“Deglobalization” has entered the narrative zeitgeist. But what’s happening on the ground? This weekly series seeks to answer that question with a round-up of deglobalization developments from the week that’s done.

1. Volkswagen is building a $14 billion battery plant for electric vehicles in Canada, slated to open in 2027. It will be the first of its kind in Canada. “With this historic project, we’re not just bringing back manufacturing, we’re bringing back a strong, thriving economy for this community” said Prime Minister Justin Trudeau in a press conference. “We’re delivering a national anchor for Canada’s EV supply chain.”

2. American capital is souring on China: The University of Chicago, Robert Wood Johnson Foundation, and other major US endowments and foundations have indicated to Chinese fund managers and others that they are halting investments in the country.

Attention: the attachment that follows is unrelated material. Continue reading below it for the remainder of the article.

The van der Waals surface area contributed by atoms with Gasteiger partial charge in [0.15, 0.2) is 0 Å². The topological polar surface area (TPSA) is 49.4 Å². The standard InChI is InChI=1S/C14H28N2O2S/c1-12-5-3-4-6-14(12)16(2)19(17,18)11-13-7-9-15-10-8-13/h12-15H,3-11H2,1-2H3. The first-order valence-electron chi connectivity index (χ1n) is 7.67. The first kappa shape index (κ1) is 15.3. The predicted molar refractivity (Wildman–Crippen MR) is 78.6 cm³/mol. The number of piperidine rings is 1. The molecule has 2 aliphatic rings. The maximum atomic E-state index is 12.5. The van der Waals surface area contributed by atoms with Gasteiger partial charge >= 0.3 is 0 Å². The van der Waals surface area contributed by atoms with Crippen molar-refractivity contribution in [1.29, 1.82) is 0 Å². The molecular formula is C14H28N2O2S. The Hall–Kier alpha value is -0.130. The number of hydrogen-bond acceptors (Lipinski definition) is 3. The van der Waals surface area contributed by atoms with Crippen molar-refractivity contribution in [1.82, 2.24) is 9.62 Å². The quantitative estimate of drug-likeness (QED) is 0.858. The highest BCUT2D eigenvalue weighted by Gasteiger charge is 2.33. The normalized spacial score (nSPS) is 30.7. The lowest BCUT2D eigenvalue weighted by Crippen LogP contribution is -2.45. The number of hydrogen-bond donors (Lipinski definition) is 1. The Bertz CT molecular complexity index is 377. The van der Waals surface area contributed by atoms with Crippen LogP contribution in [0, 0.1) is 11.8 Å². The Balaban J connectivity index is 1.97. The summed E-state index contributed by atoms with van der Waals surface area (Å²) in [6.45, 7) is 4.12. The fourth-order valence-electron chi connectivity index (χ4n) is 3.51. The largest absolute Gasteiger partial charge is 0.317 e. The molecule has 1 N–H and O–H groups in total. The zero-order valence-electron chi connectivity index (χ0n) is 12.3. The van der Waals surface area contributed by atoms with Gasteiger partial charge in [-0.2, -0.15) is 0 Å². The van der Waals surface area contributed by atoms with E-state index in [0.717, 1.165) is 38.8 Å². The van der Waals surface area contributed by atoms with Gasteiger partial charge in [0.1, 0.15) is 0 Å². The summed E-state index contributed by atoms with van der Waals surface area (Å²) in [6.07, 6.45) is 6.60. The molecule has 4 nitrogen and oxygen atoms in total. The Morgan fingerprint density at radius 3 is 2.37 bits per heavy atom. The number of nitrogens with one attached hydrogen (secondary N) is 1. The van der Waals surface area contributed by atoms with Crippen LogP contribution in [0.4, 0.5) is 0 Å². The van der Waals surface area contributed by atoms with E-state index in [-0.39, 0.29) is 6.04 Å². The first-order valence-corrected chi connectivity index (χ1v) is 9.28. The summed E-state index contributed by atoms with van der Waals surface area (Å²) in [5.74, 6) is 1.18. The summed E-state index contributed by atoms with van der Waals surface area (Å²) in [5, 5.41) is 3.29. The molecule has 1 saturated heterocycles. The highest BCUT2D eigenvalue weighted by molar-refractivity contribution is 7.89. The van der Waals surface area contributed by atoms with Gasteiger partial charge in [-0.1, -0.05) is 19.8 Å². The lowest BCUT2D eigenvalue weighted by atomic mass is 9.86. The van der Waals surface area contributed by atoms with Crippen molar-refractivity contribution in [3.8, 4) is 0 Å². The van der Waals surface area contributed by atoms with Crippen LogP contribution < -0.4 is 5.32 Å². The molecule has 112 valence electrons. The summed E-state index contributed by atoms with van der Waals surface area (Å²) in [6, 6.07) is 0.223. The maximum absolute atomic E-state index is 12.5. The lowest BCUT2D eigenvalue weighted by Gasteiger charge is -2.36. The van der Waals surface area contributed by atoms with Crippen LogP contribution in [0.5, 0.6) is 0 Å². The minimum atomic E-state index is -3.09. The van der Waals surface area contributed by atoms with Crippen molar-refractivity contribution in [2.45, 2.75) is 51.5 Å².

3. And: As that souring goes mainstream, global fund managers say that they are rushing to meet client demand for new Asian investment products.

4. Bunzl, a UK distributor of products that range from plastic spoons to PPE, is “de-risking” its supply chain by shifting some of its sourcing from China and toward countries including Mexico, India, Vietnam, and Malaysia.

5. In the last months, Alphabet, OpenAI, and Microsoft have all restricted access to their AI chatbots in Hong Kong – likely out of concern that the chatbots produce content that violate China’s national security law.

6. Florida Governor Ron DeSantis signed a law last month that restricts investment by entities associated with “countries of concern,” namely Russia, Iran, China, North Korea, Cuba, Syria, and Venezuela. The law applies to all entities from those countries, including private companies and individuals.

7. Global supply chain verification firm Ultra Information Systems has found that the online shopping platform Temu is selling products made in China’s western province of Xinjiang to US consumers.

8. Italy’s privacy watchdog is investigating whether Chinese authorities use TikTok to spy on Italian and European Union users. The investigation comes after a former ByteDance employee testified in a sworn statement that the CCP targeted pro-democracy protesters in Hong Kong by using “backdoor” access to TikTok.

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